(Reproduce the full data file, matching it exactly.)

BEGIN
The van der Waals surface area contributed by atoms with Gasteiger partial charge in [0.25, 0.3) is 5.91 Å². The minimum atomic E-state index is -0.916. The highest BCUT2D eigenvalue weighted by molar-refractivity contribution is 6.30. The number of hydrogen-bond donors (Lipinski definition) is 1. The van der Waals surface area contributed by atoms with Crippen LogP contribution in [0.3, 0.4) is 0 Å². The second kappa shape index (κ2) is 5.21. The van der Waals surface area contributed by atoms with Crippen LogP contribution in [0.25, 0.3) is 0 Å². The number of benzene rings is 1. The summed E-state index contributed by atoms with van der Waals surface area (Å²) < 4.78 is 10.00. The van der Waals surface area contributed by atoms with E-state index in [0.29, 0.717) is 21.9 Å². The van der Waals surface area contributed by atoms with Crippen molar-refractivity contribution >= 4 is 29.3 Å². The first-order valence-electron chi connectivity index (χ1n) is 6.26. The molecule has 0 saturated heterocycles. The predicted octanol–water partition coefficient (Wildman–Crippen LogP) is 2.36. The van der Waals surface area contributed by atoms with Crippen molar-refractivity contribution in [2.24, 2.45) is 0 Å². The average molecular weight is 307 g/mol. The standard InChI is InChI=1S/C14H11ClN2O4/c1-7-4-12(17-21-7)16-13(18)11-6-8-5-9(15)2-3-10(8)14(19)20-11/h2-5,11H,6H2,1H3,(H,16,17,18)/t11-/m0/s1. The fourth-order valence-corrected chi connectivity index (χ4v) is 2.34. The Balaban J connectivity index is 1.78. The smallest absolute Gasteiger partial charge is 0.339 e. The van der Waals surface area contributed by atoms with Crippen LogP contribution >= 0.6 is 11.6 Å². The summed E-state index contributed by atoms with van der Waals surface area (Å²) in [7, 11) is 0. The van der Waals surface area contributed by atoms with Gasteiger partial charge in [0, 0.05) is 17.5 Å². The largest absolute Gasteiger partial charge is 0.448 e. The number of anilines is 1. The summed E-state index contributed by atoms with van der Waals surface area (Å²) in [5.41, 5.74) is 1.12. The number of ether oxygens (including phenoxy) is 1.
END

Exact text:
The van der Waals surface area contributed by atoms with Gasteiger partial charge in [0.25, 0.3) is 5.91 Å². The minimum atomic E-state index is -0.916. The highest BCUT2D eigenvalue weighted by molar-refractivity contribution is 6.30. The number of hydrogen-bond donors (Lipinski definition) is 1. The van der Waals surface area contributed by atoms with Crippen LogP contribution in [0.3, 0.4) is 0 Å². The second kappa shape index (κ2) is 5.21. The van der Waals surface area contributed by atoms with Crippen LogP contribution in [0.25, 0.3) is 0 Å². The number of benzene rings is 1. The summed E-state index contributed by atoms with van der Waals surface area (Å²) < 4.78 is 10.00. The van der Waals surface area contributed by atoms with E-state index in [0.29, 0.717) is 21.9 Å². The van der Waals surface area contributed by atoms with Crippen molar-refractivity contribution >= 4 is 29.3 Å². The first-order valence-electron chi connectivity index (χ1n) is 6.26. The molecule has 0 saturated heterocycles. The predicted octanol–water partition coefficient (Wildman–Crippen LogP) is 2.36. The van der Waals surface area contributed by atoms with Crippen molar-refractivity contribution in [2.24, 2.45) is 0 Å². The average molecular weight is 307 g/mol. The standard InChI is InChI=1S/C14H11ClN2O4/c1-7-4-12(17-21-7)16-13(18)11-6-8-5-9(15)2-3-10(8)14(19)20-11/h2-5,11H,6H2,1H3,(H,16,17,18)/t11-/m0/s1. The fourth-order valence-corrected chi connectivity index (χ4v) is 2.34. The Balaban J connectivity index is 1.78. The smallest absolute Gasteiger partial charge is 0.339 e. The van der Waals surface area contributed by atoms with Crippen LogP contribution >= 0.6 is 11.6 Å². The summed E-state index contributed by atoms with van der Waals surface area (Å²) in [7, 11) is 0. The van der Waals surface area contributed by atoms with Gasteiger partial charge in [0, 0.05) is 17.5 Å². The largest absolute Gasteiger partial charge is 0.448 e. The number of anilines is 1. The summed E-state index contributed by atoms with van der Waals surface area (Å²) in [5.41, 5.74) is 1.12. The number of ether oxygens (including phenoxy) is 1.